Natalee Holloway's father discovers human remains in Aruba
Twelve years after Natalee Holloway's disappearance on a graduation trip to Aruba, her father is hoping a recent discovery will yield a major break in the case of what happened to his daughter.
Dave Holloway and private investigator T.J. Ward announced on TODAY Wednesday that an 18-month investigation has led them to discover human remains that are being DNA tested to confirm if they are Natalee's.
"When we determined these remains were human, I was shocked,'' Holloway told Matt Lauer and Savannah Guthrie. "I know there's a possibility this could be someone else, and I'm just trying to wait and see."
In May 2005, Holloway vanished on a trip with friends following her graduation from an Alabama high school in a disappearance that remains an unsolved mystery. No one has ever been charged in her disappearance.
The Dutch man Natalee was last seen with outside a popular tourist bar, Joran van der Sloot, is currently serving a 28-year prison sentence in Peru for killing business student Stephany Flores. She died on the fifth anniversary of Holloway's disappearance in 2010.
An informant known as "Gabriel" put Ward and Holloway in contact with a man they claim had direct knowledge of Natalee's disappearance.
"We have a person who states he was directly involved with Joran van der Sloot in disposing of Natalee's remains,'' Holloway said. "I thought, you know, there may be something to this."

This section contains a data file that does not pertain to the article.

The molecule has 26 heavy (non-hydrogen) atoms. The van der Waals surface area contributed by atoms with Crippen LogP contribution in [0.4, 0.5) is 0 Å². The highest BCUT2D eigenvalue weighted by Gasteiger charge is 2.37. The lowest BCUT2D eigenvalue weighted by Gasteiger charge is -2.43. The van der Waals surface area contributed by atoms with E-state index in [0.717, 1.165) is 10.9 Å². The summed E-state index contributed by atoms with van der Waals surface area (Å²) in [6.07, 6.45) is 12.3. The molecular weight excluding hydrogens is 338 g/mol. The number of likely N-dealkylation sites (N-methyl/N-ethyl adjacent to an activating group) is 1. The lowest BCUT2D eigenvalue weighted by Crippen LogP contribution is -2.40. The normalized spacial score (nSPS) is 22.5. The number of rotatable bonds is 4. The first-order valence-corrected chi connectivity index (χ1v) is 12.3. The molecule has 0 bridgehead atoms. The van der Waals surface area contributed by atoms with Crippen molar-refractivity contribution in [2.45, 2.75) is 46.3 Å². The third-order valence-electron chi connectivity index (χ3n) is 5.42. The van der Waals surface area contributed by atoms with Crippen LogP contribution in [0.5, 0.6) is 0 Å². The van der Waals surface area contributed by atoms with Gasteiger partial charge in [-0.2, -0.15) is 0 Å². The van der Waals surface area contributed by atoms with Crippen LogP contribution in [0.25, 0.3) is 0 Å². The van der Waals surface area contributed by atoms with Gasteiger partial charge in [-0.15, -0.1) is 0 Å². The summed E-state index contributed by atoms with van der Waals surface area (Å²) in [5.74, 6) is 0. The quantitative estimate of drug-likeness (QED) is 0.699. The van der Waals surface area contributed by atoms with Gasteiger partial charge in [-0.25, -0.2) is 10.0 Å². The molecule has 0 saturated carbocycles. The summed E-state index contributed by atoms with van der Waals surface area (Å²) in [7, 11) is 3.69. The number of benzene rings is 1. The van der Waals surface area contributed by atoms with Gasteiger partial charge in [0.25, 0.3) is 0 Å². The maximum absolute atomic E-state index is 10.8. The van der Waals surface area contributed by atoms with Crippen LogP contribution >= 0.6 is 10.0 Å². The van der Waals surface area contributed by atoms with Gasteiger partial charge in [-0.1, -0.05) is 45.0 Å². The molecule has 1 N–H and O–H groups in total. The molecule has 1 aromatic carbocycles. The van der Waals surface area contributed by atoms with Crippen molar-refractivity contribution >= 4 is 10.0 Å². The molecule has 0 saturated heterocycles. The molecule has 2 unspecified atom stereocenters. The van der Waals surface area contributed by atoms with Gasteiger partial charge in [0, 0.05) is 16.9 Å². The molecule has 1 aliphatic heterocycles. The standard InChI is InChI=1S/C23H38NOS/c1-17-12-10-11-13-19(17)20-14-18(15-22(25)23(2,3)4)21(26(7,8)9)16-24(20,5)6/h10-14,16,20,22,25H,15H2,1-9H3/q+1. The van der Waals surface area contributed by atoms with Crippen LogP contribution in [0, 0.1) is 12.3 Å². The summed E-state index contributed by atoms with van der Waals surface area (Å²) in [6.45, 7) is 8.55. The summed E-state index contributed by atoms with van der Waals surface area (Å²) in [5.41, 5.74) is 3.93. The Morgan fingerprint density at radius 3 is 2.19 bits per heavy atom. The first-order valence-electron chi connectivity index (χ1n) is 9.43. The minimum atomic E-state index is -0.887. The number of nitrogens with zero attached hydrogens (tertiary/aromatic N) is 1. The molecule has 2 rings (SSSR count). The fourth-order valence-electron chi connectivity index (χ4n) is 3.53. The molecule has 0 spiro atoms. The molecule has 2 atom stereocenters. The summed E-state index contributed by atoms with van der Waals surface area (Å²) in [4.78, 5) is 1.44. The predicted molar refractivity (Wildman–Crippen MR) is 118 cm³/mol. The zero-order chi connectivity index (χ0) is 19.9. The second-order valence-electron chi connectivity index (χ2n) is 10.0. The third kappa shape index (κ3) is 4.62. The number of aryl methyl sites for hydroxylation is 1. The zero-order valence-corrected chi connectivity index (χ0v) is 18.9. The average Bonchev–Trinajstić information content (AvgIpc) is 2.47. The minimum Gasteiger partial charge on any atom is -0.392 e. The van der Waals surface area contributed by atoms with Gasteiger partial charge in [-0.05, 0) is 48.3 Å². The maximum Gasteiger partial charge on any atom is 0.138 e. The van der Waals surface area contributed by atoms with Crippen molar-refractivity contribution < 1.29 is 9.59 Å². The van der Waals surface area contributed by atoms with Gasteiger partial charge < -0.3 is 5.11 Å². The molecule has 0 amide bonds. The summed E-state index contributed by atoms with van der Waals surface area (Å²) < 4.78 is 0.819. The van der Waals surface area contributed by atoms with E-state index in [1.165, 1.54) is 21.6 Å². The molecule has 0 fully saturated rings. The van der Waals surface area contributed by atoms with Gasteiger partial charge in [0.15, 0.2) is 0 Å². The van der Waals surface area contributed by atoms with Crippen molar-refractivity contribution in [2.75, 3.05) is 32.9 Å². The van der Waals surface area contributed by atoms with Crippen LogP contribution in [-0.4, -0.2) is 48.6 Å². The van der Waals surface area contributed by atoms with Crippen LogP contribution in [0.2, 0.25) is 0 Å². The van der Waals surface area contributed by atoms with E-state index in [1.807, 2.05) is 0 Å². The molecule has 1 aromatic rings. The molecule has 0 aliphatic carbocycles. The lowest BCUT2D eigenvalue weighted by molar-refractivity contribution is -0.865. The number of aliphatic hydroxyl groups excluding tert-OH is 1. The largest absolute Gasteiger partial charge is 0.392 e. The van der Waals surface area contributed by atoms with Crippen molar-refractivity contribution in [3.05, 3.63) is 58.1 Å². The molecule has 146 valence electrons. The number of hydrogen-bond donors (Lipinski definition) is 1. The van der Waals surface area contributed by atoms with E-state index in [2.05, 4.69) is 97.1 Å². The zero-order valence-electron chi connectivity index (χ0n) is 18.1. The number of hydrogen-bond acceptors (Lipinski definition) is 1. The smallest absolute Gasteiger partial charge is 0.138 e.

Ward and Holloway are featured in a new Oxygen series premiering on Saturday night called "The Disappearance of Natalee Holloway," which follows their search to find out what happened.
"We've chased a lot of leads and this one is by far the most credible lead I've seen in the last 12 years,'' Holloway said.
The men have been back and forth to an unspecified location behind a house in Aruba that was provided to them by the informant, ultimately digging up remains that were found to be human after they were tested. The DNA test will take several weeks to a month to determine if they are Natalee's remains, Holloway said.
A year after Natalee's mother said on TODAY that "justice has not been served" in Natalee's death, her father is hoping for some closure if the remains are determined to be his daughter.
"It would finally be the end,'' he said.